Ellul treats the idea of Technique as a sort of abstract concept, as a mechanism which operates nearly independent of human desires, which can be elaborated precisely, and whose characteristics can be defined absolutely. I think it comes much closer to reality, however, if we think of Technique as a sociological phenomenon which obeys only the complex and arbitrary rules of human society. (Indeed, it may be a mistake to use "rules" in reference to human society at all.) In other words, Ellul oversimplifies the nature of human existence in community. For all his critique of the straightforward, unchanging, unblinking automatic progress of Technique, his own thinking seems to follows those same channels. He doesn't take into account that nearly every human system is self-limiting in some fashion. You can push it only so far before some internal logic takes over, or the trend in question strengthens some opposing phenomenon, and the phenomenon is forced into equilibrium or even retreat.
As one example: I suspect that the anti-technology mindset which marked the counter-culture of the 1960's was at least partly a result of Ellul's work. Part of the reason why Technique is not omnipotent (as Ellul seems to claim) is because people like Ellul have warned us about it. Yes, Technique tends to expand its sphere, but other contradictory phenomena also struggle to expand theirs. The really interesting thing is to note what happens when they meet. The result is invariably more subtle, creative and unpredictable than Ellul would have us believe.
Moreover, contrary to Ellul's repeated assertions, I'm simply not convinced that Technique is all of one piece. To the extent that it is as universal as he claims, it is not as bad; and to the extent that it is as bad as he claims, it's not as universal. It is true that Technique can be very bad – but not all Technique is that bad. And it's true that we encounter Technique nearly everywhere these days – but we find it in very different guises, used for different purposes, employed in different ways, and with widely divergent results. I don't deny that these differing manifestations may share a certain inner logic, but it's excessively simplistic to treat them as if they all behaved the same way and had a common impact on all who use them.
Another way of putting it is to say that Technique is not absolute, i.e., it does not only obey the laws of Technique. Ellul insists on this in a number of places:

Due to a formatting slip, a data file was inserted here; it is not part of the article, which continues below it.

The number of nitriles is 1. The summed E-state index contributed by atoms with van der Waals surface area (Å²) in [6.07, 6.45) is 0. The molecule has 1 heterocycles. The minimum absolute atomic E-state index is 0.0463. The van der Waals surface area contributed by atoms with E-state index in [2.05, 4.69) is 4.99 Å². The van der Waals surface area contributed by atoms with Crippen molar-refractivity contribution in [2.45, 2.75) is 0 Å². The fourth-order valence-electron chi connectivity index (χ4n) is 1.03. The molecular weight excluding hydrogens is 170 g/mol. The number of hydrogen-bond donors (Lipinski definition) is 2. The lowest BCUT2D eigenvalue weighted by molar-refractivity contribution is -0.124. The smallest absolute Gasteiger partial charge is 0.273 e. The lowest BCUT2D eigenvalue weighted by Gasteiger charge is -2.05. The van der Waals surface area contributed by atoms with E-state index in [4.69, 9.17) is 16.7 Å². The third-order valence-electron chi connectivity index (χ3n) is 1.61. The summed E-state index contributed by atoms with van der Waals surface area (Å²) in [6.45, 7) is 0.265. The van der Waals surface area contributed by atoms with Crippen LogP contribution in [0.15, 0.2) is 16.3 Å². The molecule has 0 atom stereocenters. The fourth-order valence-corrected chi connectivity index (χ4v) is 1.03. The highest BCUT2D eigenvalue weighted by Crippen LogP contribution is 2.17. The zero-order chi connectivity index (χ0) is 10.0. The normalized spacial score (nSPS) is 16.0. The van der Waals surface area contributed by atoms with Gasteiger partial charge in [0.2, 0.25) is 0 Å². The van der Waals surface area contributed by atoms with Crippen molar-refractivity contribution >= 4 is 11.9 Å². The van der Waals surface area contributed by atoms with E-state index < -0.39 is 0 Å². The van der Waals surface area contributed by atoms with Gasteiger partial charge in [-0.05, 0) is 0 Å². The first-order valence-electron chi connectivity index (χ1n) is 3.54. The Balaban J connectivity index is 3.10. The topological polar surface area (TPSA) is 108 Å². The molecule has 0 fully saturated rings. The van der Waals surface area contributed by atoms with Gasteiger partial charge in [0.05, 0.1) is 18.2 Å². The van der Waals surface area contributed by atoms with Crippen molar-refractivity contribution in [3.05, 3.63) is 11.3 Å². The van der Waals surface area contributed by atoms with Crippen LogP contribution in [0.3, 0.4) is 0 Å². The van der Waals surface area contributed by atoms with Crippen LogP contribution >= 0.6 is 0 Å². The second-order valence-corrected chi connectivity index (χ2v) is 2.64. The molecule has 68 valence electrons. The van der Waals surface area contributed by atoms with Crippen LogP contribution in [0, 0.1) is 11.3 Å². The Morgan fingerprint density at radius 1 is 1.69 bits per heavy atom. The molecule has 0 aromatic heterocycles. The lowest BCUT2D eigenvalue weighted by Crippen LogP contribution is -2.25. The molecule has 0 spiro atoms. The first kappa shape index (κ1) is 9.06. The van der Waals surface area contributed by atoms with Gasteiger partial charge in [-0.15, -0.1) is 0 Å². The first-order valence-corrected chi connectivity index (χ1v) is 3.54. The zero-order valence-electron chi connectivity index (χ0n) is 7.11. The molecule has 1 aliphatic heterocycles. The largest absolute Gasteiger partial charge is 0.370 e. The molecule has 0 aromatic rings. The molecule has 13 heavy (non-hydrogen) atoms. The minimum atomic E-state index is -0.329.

"Everything which is technique is necessarily used as soon as it is available, without distinction of good or evil" (p. 99).
"If there is a competition between this intrinsic finality and an extrinsic end proposed by man, it is always the intrinsic finality which carries the day" (p. 141).
"The technical problem can be simply stated: given a certain machine, how can it be used most efficiently?" (p. 276).
"Everyone's function, once it has become technical, finds in technique its meaning and validity; its proper results and destiny are of little importance" (p. 300).
In other words, Ellul says that efficiency – the "one best way" – is the only judge of a given technique. However, contrary to Ellul's assertions, in my own experience, Technique is always used in the service of some sort of end, and that end is quite generally independent of the specific technique in question. At times, Ellul's position approaches the absurd:
"In reality, it is not the 'wishes' of the 'producers' which control, but the technical necessity of production which forces itself on the consumers. Anything and everything which technique is able to produce is produced and accepted by the consumer." (p. 93)
I've spent most of the last decade participating directly in the process Ellul describes in that sentence, and I can assure you that it doesn't work that way. We used what Ellul would call Technique to produce a very large number of things, and refrained from producing a much, much greater number that were technically possible. The reason we produced the things we did was for a reason independent of Technique, i.e., we wanted to make money; and the reason we decided not to produce the things we could have produced was for the converse reason, i.e., we were convinced it wouldn't make us money. And although consumers did want some of the things we produced, much of it was not in fact wanted: this is normal in the business world, and like other businesses, there was little to nothing we could do to force consumers to change their minds. In short, anybody who ever sat through a brainstorming session with Product Management would have difficulty taking this part of Ellul's analysis seriously.